Are you one of Downton Abbey's many American fans? With the new fourth season airing here in the U.S. on PBS starting this Sunday, January 5, intern Leanne Elston found some objects from the museum's collections that give us an insight into the world of Downton Abbey—from this side of the pond.
During my internship, I've had the opportunity to explore some of the museum's collections behind-the-scenes. I've seen Jim Henson puppets, creepy cane handles, and mustachioed money, and for this blog post, I went into a storeroom to search for dishware. It might sound less exciting than wreaths made of human hair, but rummaging (very gently!) through cases of dishware to find something from the post-Edwardian era was its own kind of adventure.
In the end, Bonnie Campbell Lilienfeld, deputy chair and curator in the Division of Home and Community Life, found a set of objects with a wonderful story for me. Those objects, and others in the museum's collections, offer an indication of life at a certain time. Even though Downton Abbey takes place in England, many of the historical events that mark the show had significant influence on America at that time, too. We can bridge the gap between the English and the American—after all, Cora Crawley, the Countess of Grantham, is an American who married an English aristocrat. Just as television delivers fictional stories to us, objects carry real stories and real memories.
Bonnie tells me that one of the reasons she loves Downton Abbey is the time period it captures. "It's recent enough that people know something about it," she notes. "And they're really in this transitional moment—that's what grabs me." The show often makes a point of highlighting new developments, whether it's the Dowager Countess' bafflement at a swivel chair or Daisy the kitchen maid's fear of electricity. Carson the butler expresses obvious distaste when a telephone is installed in the house, though he seems to come around eventually, as most of us usually do.
All of these moments offer humor while still capturing the transition, both personal and historical, of the time. We can compare this to today: How many people were wary to embrace cell phones? How many decry the use of social media? But museums now are collecting objects that illustrate our rapidly changing technology and shifting ideas—in addition to telephones like the one above, we have early computers and portable cassette players.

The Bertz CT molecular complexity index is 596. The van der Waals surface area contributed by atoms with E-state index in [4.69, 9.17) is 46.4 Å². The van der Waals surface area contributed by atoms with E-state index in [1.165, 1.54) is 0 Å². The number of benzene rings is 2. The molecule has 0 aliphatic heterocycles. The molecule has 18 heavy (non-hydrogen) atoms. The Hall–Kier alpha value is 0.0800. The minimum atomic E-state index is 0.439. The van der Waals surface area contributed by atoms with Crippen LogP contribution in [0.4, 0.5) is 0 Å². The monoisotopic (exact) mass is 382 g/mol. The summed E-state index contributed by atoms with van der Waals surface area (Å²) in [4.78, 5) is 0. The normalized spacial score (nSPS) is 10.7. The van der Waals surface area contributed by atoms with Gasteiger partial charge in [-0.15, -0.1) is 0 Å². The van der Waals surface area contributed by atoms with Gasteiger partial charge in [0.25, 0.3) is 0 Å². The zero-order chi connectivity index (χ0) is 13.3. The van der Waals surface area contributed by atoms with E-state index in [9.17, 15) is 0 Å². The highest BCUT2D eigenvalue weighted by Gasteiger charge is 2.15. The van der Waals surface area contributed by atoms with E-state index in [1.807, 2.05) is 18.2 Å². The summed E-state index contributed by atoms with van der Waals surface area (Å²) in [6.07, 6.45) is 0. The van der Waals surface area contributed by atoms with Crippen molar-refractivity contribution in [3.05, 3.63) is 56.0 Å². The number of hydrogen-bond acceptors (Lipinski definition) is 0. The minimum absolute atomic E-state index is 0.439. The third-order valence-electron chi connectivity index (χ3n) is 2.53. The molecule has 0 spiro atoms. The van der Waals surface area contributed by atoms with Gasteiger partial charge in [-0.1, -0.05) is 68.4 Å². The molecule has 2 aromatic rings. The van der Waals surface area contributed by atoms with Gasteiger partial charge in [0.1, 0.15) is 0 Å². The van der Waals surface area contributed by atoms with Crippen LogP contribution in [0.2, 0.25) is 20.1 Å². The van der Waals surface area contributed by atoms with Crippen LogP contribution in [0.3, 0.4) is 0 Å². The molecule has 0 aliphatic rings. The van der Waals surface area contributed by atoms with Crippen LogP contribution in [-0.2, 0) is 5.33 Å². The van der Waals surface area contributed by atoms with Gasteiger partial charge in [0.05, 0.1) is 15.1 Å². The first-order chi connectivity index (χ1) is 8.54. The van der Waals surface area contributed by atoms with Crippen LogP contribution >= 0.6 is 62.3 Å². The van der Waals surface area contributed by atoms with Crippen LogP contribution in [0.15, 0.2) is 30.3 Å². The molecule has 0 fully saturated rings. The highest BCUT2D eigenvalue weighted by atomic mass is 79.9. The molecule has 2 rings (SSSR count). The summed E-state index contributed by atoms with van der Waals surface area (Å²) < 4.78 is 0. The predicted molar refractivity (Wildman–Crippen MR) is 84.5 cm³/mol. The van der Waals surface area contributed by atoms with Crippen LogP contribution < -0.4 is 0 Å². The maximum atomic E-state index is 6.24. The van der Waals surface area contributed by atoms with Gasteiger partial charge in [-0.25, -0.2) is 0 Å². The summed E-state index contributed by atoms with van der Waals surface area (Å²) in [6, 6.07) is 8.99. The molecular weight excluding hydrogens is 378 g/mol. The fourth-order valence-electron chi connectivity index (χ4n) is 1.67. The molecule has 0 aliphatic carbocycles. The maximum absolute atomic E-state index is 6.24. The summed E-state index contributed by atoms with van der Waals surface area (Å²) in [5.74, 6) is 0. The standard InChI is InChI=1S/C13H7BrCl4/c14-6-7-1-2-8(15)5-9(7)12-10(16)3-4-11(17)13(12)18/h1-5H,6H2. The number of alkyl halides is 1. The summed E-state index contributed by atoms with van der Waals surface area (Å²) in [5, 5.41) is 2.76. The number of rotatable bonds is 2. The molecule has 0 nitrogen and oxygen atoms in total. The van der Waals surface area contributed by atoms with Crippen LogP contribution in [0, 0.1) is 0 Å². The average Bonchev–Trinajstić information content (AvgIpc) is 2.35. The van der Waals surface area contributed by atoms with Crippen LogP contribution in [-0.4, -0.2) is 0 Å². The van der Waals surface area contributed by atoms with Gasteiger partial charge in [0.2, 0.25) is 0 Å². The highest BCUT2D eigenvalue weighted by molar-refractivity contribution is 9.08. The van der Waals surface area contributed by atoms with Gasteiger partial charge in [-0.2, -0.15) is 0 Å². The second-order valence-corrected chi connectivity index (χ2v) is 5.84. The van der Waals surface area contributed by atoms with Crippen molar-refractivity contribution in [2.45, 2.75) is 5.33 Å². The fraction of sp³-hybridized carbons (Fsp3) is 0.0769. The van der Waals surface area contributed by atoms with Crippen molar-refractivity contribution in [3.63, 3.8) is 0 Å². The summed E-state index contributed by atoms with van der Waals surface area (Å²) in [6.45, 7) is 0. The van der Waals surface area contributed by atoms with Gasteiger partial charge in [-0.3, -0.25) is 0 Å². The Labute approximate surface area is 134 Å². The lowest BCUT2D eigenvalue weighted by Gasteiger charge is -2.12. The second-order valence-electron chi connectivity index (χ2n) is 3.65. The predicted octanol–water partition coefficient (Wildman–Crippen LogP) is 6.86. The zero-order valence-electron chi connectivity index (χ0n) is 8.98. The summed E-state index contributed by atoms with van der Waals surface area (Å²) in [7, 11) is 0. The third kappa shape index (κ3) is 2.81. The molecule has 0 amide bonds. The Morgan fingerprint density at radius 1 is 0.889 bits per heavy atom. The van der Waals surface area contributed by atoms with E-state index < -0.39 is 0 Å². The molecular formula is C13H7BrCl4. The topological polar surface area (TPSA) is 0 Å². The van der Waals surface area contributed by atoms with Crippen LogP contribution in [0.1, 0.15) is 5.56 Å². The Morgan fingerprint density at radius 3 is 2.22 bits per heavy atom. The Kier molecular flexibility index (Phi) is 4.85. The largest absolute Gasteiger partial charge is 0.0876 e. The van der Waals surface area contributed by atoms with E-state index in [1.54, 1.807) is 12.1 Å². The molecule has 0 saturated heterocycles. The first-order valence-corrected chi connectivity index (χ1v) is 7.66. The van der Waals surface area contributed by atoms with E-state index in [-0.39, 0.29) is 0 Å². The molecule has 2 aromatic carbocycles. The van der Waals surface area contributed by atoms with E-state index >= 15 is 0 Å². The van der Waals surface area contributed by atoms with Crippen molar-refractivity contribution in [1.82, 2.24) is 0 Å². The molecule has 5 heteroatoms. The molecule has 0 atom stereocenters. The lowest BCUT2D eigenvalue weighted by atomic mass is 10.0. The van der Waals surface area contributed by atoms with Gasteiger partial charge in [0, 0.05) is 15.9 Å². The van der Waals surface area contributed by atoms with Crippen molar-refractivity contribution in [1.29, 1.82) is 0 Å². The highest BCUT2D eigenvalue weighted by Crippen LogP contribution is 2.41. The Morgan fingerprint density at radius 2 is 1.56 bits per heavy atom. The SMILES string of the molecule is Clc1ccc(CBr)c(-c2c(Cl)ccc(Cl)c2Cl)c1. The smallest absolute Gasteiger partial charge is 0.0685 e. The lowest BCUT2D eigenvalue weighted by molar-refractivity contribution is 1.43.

The second season of Downton Abbey is set during the Great War, a conflict which the United States entered reluctantly but helped end quickly. The characters of Downton Abbey, while fictional, illuminate the very real experiences of those involved in the war. The china that Bonnie found for me while searching through the museum's dishware collection offers an appropriate connection between England and America at this time. Called "Liberty China," tea services like the one above were made by the English Wedgwood Company but sold in the United States to benefit various war charities run by the allies. The china's pattern features the flags of the allied nations superimposed on the American shield.
When Lady Sybil decides to train as a nurse to contribute to the war effort, she's introduced to a whole new world; she trades in her nice clothes and attentive servants for a plain nurse's uniform and wounded soldiers to care for. Katherine Ott, a curator in the Division of Medicine and Science, told me, "Nurses have always been the heart and soul of medical treatment—with both the figurative and literal keys to the kingdom." Small necessities like thermometers were often pinned or clipped to their clothing with chains called chatelaines. We can imagine that Lady Sybil—or Nurse Crawley, to her colleagues—might have had use for such a chatelaine.
The abbey of Downton Abbey, the large house around which our characters' lives revolve, serves as a constant throughout the show and the passage of time. But while the house itself hardly changes, the clothing undergoes obvious transition, from the first season's early 1910s to the upcoming fourth season's 1920s. Hemlines rose and silhouettes changed as women in particular explored evolving trends. Lady Edith, who in seasons one and two was usually the least stylish of the three Crawley sisters, came into her own in season three, embracing new styles and often personifying what we think of as 1920s fashion.
Many of us who watch and love Downton Abbey get swept up in the drama and aristocratic fantasy of it, but we can draw parallels between England and America in the early 20th century. Objects tell us of the shared experiences of people on both sides of the pond. When you sit down to watch season four, remember that in many ways, the history of Downton Abbey is our history, too.
Leanne Elston is an intern in the New Media Department at the National Museum of American History. She is also the co-host of Downtown Abbey, a podcast about Downton Abbey.